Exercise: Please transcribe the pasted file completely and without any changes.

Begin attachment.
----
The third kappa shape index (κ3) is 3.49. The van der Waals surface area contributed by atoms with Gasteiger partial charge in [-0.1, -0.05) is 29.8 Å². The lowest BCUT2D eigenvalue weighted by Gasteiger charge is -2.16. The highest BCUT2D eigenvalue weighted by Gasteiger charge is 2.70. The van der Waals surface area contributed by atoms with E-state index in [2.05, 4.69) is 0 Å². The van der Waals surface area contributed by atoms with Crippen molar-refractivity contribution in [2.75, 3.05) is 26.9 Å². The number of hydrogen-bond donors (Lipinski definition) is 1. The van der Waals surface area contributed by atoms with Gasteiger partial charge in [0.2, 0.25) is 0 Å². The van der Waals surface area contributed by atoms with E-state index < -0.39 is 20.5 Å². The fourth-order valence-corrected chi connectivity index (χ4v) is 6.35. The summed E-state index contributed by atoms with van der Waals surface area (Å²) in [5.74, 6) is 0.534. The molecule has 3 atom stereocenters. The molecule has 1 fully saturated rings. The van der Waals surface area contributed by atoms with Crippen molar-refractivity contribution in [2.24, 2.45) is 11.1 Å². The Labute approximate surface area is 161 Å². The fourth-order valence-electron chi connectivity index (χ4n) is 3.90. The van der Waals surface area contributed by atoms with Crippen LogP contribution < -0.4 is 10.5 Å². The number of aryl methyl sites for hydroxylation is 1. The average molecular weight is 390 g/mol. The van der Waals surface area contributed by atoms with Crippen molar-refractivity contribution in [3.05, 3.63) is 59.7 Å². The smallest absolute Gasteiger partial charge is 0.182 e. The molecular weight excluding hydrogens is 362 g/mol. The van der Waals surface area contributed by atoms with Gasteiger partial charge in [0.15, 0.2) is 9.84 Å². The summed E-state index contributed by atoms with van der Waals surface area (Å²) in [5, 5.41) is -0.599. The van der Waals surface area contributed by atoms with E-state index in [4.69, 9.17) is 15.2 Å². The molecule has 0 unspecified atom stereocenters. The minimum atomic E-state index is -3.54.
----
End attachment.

The third kappa shape index (κ3) is 3.49. The van der Waals surface area contributed by atoms with Gasteiger partial charge in [-0.1, -0.05) is 29.8 Å². The lowest BCUT2D eigenvalue weighted by Gasteiger charge is -2.16. The highest BCUT2D eigenvalue weighted by Gasteiger charge is 2.70. The van der Waals surface area contributed by atoms with E-state index in [2.05, 4.69) is 0 Å². The van der Waals surface area contributed by atoms with Crippen molar-refractivity contribution in [2.75, 3.05) is 26.9 Å². The number of hydrogen-bond donors (Lipinski definition) is 1. The van der Waals surface area contributed by atoms with Gasteiger partial charge in [0.2, 0.25) is 0 Å². The van der Waals surface area contributed by atoms with E-state index < -0.39 is 20.5 Å². The fourth-order valence-corrected chi connectivity index (χ4v) is 6.35. The summed E-state index contributed by atoms with van der Waals surface area (Å²) in [5.74, 6) is 0.534. The molecule has 3 atom stereocenters. The molecule has 1 fully saturated rings. The van der Waals surface area contributed by atoms with Crippen molar-refractivity contribution in [2.24, 2.45) is 11.1 Å². The Labute approximate surface area is 161 Å². The fourth-order valence-electron chi connectivity index (χ4n) is 3.90. The van der Waals surface area contributed by atoms with Crippen LogP contribution < -0.4 is 10.5 Å². The number of aryl methyl sites for hydroxylation is 1. The average molecular weight is 390 g/mol. The van der Waals surface area contributed by atoms with Crippen molar-refractivity contribution in [3.05, 3.63) is 59.7 Å². The smallest absolute Gasteiger partial charge is 0.182 e. The molecular weight excluding hydrogens is 362 g/mol. The van der Waals surface area contributed by atoms with Gasteiger partial charge in [0.15, 0.2) is 9.84 Å². The summed E-state index contributed by atoms with van der Waals surface area (Å²) in [5, 5.41) is -0.599. The van der Waals surface area contributed by atoms with E-state index in [4.69, 9.17) is 15.2 Å². The molecule has 0 unspecified atom stereocenters. The minimum atomic E-state index is -3.54.